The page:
Structural features of the scaffold interaction domain at the N terminus of the major capsid protein (VP5) of herpes simplex virus type 1

Eugene Huang, Edward M. Perkins, Prashant Desai

Research output: Contribution to journalArticlepeer-review

13 Scopus citations

Abstract

Protein-protein interactions drive the assembly of the herpes simplex virus type 1 capsid. A key interaction occurs between the C terminus of the scaffold protein and the N terminus of the major capsid protein (VP5). Results from alanine-scanning mutagenesis of hydrophobic residues in the N terminus of VP5 revealed seven residues (127, L35, F39, L58, L65, L67, and L71) that reside in two predicted alpha helices (helix 122-42 and helix 2 58-72) that are important for this bimolecular interaction. The goal of the present study was to further characterize the VP5 scaffold interaction domain (SID). Amino acids at the seven positions were replaced with L, M, V or P (127); I, M, V, or P (L35, L58, L65, L67, and L71); and H, W, Y, or L (F39). Replacement with a hydrophobic side chain did not affect the interaction with scaffold protein in yeast cells or the ability of a virus specifying the mutation from replicating in cells. The mutation to the proline side chain abolished the interaction in all cases and was lethal for virus replication. Mutant viruses with proline substitutions in helix 122-42 at positions 27 and 35 assembled large open capsid shells that did not attain closure. Proline substitutions in helix 258-72 at either position 59, 65, or 67 abolished the accumulation of VP5 protein, and, at 58 and 71, although VP5 did accumulate, capsid shells were not assembled. Thus, the second SID, SID2, is highly structured, and this alpha helix (helix 258-72) is likely involved in capsomere-capsomere interactions during shell accretion. Conserved glycine G59 in helix 258-72 was also mutated. G59 may act as a flexible "hinge" in helix 258-72 because decreasing the movement of this side chain by replacement with valine impaired capsid assembly. Thus, the N terminus of VP5 and the alpha helices embedded in this domain, as in the capsid shell proteins of some double-stranded DNA phages, are a key regulator of shell accretion and stabilization.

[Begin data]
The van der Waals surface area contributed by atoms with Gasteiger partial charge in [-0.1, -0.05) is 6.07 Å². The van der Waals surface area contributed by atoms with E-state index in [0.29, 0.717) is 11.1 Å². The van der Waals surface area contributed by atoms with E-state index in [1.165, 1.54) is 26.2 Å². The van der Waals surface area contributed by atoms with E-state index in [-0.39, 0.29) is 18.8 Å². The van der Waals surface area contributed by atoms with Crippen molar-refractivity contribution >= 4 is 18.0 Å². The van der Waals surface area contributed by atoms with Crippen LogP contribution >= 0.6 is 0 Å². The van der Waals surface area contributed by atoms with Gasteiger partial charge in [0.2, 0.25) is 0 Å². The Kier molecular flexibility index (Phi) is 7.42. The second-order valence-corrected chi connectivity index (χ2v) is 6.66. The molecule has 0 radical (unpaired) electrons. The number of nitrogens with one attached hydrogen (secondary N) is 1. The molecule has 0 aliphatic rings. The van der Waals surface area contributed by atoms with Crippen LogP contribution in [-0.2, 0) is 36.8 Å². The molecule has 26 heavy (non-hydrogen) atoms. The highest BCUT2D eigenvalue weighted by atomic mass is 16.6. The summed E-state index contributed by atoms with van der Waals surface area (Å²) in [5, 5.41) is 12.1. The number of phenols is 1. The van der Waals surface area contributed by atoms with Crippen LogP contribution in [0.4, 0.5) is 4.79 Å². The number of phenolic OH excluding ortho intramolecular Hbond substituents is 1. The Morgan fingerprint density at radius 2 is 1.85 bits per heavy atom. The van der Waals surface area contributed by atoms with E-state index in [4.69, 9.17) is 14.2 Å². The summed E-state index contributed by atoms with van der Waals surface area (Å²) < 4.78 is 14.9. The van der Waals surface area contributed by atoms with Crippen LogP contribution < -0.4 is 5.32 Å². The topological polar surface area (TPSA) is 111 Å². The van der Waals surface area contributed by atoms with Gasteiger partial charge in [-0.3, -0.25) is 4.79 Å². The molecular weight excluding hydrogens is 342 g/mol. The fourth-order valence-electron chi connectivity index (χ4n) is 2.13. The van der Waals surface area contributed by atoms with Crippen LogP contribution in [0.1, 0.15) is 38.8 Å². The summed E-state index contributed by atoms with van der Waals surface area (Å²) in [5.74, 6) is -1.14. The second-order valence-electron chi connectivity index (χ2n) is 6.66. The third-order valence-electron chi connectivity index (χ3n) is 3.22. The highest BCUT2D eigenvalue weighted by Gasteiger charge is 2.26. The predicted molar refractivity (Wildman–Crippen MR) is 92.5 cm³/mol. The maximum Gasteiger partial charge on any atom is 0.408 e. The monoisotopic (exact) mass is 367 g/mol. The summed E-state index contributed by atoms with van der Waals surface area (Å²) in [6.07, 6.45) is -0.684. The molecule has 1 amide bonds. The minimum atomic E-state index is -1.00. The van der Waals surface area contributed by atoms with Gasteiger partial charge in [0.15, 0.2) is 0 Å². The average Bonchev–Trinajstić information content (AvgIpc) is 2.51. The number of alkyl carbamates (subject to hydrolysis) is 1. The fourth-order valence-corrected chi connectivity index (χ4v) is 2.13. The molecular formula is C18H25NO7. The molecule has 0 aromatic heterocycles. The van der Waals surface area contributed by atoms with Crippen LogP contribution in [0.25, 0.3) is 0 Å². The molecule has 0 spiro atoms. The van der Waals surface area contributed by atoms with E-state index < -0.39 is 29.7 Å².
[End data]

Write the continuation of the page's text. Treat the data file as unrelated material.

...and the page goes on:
Original languageEnglish (US)
Pages (from-to)9396-9407
Number of pages12
JournalJournal of virology
Volume81
Issue number17
DOIs
StatePublished - Sep 2007

ASJC Scopus subject areas

  • Microbiology
  • Immunology
  • Insect Science
  • Virology

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